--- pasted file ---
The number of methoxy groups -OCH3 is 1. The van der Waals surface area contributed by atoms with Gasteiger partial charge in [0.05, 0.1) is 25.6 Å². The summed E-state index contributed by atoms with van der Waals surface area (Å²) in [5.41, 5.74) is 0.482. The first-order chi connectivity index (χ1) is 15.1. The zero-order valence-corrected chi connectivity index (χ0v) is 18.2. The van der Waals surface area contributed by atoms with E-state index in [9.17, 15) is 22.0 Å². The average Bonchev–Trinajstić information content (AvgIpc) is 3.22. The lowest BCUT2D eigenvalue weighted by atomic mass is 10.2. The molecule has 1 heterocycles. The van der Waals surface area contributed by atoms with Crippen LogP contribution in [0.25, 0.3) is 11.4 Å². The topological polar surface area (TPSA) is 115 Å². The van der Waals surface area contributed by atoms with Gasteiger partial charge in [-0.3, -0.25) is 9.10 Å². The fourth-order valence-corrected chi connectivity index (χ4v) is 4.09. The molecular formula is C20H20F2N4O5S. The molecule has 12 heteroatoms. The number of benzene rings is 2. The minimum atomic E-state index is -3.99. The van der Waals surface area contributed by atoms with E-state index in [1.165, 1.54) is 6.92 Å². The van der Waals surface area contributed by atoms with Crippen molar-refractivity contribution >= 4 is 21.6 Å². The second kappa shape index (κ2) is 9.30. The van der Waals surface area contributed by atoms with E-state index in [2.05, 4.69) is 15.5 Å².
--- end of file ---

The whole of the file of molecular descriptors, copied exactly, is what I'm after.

The number of methoxy groups -OCH3 is 1. The van der Waals surface area contributed by atoms with Gasteiger partial charge in [0.05, 0.1) is 25.6 Å². The summed E-state index contributed by atoms with van der Waals surface area (Å²) in [5.41, 5.74) is 0.482. The first-order chi connectivity index (χ1) is 15.1. The zero-order valence-corrected chi connectivity index (χ0v) is 18.2. The van der Waals surface area contributed by atoms with E-state index in [9.17, 15) is 22.0 Å². The average Bonchev–Trinajstić information content (AvgIpc) is 3.22. The lowest BCUT2D eigenvalue weighted by atomic mass is 10.2. The molecule has 1 heterocycles. The van der Waals surface area contributed by atoms with Crippen LogP contribution in [0.25, 0.3) is 11.4 Å². The topological polar surface area (TPSA) is 115 Å². The van der Waals surface area contributed by atoms with Gasteiger partial charge in [-0.3, -0.25) is 9.10 Å². The fourth-order valence-corrected chi connectivity index (χ4v) is 4.09. The molecular formula is C20H20F2N4O5S. The molecule has 12 heteroatoms. The number of benzene rings is 2. The minimum atomic E-state index is -3.99. The van der Waals surface area contributed by atoms with E-state index in [1.165, 1.54) is 6.92 Å². The van der Waals surface area contributed by atoms with Crippen molar-refractivity contribution >= 4 is 21.6 Å². The second kappa shape index (κ2) is 9.30. The van der Waals surface area contributed by atoms with E-state index in [2.05, 4.69) is 15.5 Å².